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Alien: Isolation - Best Horror Game Ever?

The Xenomorph in all its movie rendered glory — by Chris Kenny
The Xenomorph in all its movie rendered glory — by Chris Kenny

The horror genre has enjoyed an upsurge of popularity in recent times. Be it indie games, such as Slender and Five Nights at Freddy's or big developer releases like Dead Space through to the classic F.E.A.R, there have been a plethora of first person horror shooters/adventure games to shock and scare the modern day gamer. None more chilling and atmospheric as the 2014 Alien: Isolation. This game came out of nowhere for me and I found myself hooked by it's bone tingling experience and engaging story line. For me, it's been the best modern day horror game released and we're going to dive in to exactly why this is the case. Warning; if you haven't played this game there will be spoilers ahead.

The Setting

The game takes it cues right from the iconic first film of the Alien franchise. As you explore the Sevastopol station, everything feels authentic and in-line with the established universe that's been witnessed on the big screen. That in itself is a big achievement, as often, video games based off of a successful, known franchise usually don't feel like they belong, more that they're merely cashing in on a famous name. Attention to detail is key to this, the replicating of the films “80s future tech” is what makes it stand out; the bulky computers and green graphics really help you settle in to the game's environment.

Note the monitor on the left, so very true to the franchise. — by Chris Kenny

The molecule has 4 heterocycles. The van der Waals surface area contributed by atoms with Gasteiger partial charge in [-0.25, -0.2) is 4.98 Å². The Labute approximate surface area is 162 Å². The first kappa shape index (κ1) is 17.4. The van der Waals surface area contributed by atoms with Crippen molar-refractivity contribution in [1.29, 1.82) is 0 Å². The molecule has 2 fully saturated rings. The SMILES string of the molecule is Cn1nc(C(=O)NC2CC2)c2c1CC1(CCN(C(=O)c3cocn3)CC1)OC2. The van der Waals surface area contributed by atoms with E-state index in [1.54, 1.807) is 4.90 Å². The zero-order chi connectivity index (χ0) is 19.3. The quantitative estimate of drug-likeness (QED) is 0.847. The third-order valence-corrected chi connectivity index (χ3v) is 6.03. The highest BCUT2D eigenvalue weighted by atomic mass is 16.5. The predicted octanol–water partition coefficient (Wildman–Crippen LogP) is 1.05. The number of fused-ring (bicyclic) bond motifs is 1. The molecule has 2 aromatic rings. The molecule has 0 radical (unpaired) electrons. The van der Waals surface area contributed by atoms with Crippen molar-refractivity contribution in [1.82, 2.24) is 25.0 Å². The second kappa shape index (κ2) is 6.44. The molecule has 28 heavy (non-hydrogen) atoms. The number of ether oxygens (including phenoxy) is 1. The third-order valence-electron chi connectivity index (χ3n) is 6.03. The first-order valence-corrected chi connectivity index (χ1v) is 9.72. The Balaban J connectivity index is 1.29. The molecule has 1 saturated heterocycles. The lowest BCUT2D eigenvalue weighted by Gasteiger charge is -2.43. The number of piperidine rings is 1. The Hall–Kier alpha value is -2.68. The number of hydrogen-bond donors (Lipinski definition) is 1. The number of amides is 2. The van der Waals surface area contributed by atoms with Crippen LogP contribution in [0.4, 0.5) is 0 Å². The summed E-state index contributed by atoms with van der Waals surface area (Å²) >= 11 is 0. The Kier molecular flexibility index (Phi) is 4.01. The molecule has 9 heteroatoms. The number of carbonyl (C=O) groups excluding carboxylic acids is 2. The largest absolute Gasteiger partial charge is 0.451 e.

Note the monitor on the left, so very true to the franchise. — by Chris Kenny

The Game-play

Alien: Isolation is absolutely genius in the way it makes you feel so utterly alone and helpless. You go entire sections without seeing a single soul; it's just you fumbling around in the dark, solving puzzles and jumping nervously at any unnatural sound. One of the items at your disposal that becomes integral to the game, not only for solving puzzles and avoiding enemies, but adding to the overall experience of fear and trepidation is the motion tracker. The noise it emits when scanning for hostiles or friendlies is so unnerving and in a situation where you're frantically trying to keep quiet, whipping this tool out will get you killed. That's right, the Xenomorph can hear it as well. So if you're crammed under a desk, whimpering and scared and you see that dreaded shiny exoskeleton tail slither past your feet, pulling out the motion tracker is a sure way to get it over with and have the aforementioned limb rammed firmly into your chest. Game over. Not only this, but sprinting and making any loud noise in general will of course attract its attention, so the overarching theme for the duration of the game is to remain out of sight and execute your maneuvers as silently as possible. You simply cannot bash your way through this game, it demands you take your time and appreciate all it has to offer, which again is splendid game design. As you traverse through the game, you're able to craft various items and you find different pick-ups. None of it feels pointless or tedious, instead you welcome your new equipment as it gives you another way to navigate past obstacles and distract or disable your enemies. Once again this is important as too often games are stuffed with content that's meaningless and without purpose. Not the case here.

The motion tracker, one of the game's most ingenious devices. Also pictured is a burning android, just for fun. — by Chris Kenny
The motion tracker, one of the game's most ingenious devices. Also pictured is a burning android, just for fun. — by Chris Kenny

The Avatar